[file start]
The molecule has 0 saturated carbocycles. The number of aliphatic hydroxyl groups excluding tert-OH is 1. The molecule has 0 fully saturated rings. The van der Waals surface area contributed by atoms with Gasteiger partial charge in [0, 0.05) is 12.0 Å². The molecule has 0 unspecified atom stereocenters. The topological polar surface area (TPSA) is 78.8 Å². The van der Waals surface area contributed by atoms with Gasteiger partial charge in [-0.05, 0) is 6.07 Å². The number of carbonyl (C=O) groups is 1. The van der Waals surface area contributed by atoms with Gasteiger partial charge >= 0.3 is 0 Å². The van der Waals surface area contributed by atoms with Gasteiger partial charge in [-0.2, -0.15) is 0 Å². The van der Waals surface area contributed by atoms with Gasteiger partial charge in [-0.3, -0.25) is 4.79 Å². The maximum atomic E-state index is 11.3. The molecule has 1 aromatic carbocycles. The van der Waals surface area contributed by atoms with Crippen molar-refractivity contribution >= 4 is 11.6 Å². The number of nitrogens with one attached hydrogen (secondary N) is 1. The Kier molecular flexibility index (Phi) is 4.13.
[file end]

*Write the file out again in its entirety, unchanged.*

The molecule has 0 saturated carbocycles. The number of aliphatic hydroxyl groups excluding tert-OH is 1. The molecule has 0 fully saturated rings. The van der Waals surface area contributed by atoms with Gasteiger partial charge in [0, 0.05) is 12.0 Å². The molecule has 0 unspecified atom stereocenters. The topological polar surface area (TPSA) is 78.8 Å². The van der Waals surface area contributed by atoms with Gasteiger partial charge in [-0.05, 0) is 6.07 Å². The number of carbonyl (C=O) groups is 1. The van der Waals surface area contributed by atoms with Gasteiger partial charge >= 0.3 is 0 Å². The van der Waals surface area contributed by atoms with Gasteiger partial charge in [-0.2, -0.15) is 0 Å². The van der Waals surface area contributed by atoms with Gasteiger partial charge in [-0.3, -0.25) is 4.79 Å². The maximum atomic E-state index is 11.3. The molecule has 1 aromatic carbocycles. The van der Waals surface area contributed by atoms with Crippen molar-refractivity contribution >= 4 is 11.6 Å². The number of nitrogens with one attached hydrogen (secondary N) is 1. The Kier molecular flexibility index (Phi) is 4.13.